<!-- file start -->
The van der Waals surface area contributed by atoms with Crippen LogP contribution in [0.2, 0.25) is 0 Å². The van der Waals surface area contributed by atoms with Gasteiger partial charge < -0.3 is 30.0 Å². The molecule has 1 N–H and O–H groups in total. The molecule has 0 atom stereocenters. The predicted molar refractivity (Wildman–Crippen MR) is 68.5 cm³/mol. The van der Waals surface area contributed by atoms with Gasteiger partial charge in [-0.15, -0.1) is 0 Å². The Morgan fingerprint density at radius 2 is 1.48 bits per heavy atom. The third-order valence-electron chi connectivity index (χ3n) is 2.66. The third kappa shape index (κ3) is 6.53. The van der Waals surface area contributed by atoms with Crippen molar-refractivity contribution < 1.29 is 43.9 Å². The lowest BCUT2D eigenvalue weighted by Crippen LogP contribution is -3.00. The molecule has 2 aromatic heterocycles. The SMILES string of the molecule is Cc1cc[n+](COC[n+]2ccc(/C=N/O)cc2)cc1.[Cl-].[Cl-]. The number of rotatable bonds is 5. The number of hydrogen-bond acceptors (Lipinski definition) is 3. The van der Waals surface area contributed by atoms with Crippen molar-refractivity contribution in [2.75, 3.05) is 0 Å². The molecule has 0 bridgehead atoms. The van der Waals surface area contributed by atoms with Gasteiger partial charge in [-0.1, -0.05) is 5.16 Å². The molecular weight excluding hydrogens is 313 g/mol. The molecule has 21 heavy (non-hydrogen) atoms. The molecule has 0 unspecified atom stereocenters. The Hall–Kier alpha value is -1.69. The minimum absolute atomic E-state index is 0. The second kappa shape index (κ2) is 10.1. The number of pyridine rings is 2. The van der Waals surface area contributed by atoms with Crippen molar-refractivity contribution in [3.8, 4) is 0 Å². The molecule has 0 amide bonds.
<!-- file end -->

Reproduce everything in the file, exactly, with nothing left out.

The van der Waals surface area contributed by atoms with Crippen LogP contribution in [0.2, 0.25) is 0 Å². The van der Waals surface area contributed by atoms with Gasteiger partial charge < -0.3 is 30.0 Å². The molecule has 1 N–H and O–H groups in total. The molecule has 0 atom stereocenters. The predicted molar refractivity (Wildman–Crippen MR) is 68.5 cm³/mol. The van der Waals surface area contributed by atoms with Gasteiger partial charge in [-0.15, -0.1) is 0 Å². The Morgan fingerprint density at radius 2 is 1.48 bits per heavy atom. The third-order valence-electron chi connectivity index (χ3n) is 2.66. The third kappa shape index (κ3) is 6.53. The van der Waals surface area contributed by atoms with Crippen molar-refractivity contribution < 1.29 is 43.9 Å². The lowest BCUT2D eigenvalue weighted by Crippen LogP contribution is -3.00. The molecule has 2 aromatic heterocycles. The SMILES string of the molecule is Cc1cc[n+](COC[n+]2ccc(/C=N/O)cc2)cc1.[Cl-].[Cl-]. The number of rotatable bonds is 5. The number of hydrogen-bond acceptors (Lipinski definition) is 3. The van der Waals surface area contributed by atoms with Crippen molar-refractivity contribution in [2.75, 3.05) is 0 Å². The molecule has 0 bridgehead atoms. The van der Waals surface area contributed by atoms with Gasteiger partial charge in [-0.1, -0.05) is 5.16 Å². The molecular weight excluding hydrogens is 313 g/mol. The molecule has 21 heavy (non-hydrogen) atoms. The molecule has 0 unspecified atom stereocenters. The Hall–Kier alpha value is -1.69. The minimum absolute atomic E-state index is 0. The second kappa shape index (κ2) is 10.1. The number of pyridine rings is 2. The van der Waals surface area contributed by atoms with Crippen molar-refractivity contribution in [3.8, 4) is 0 Å². The molecule has 0 amide bonds.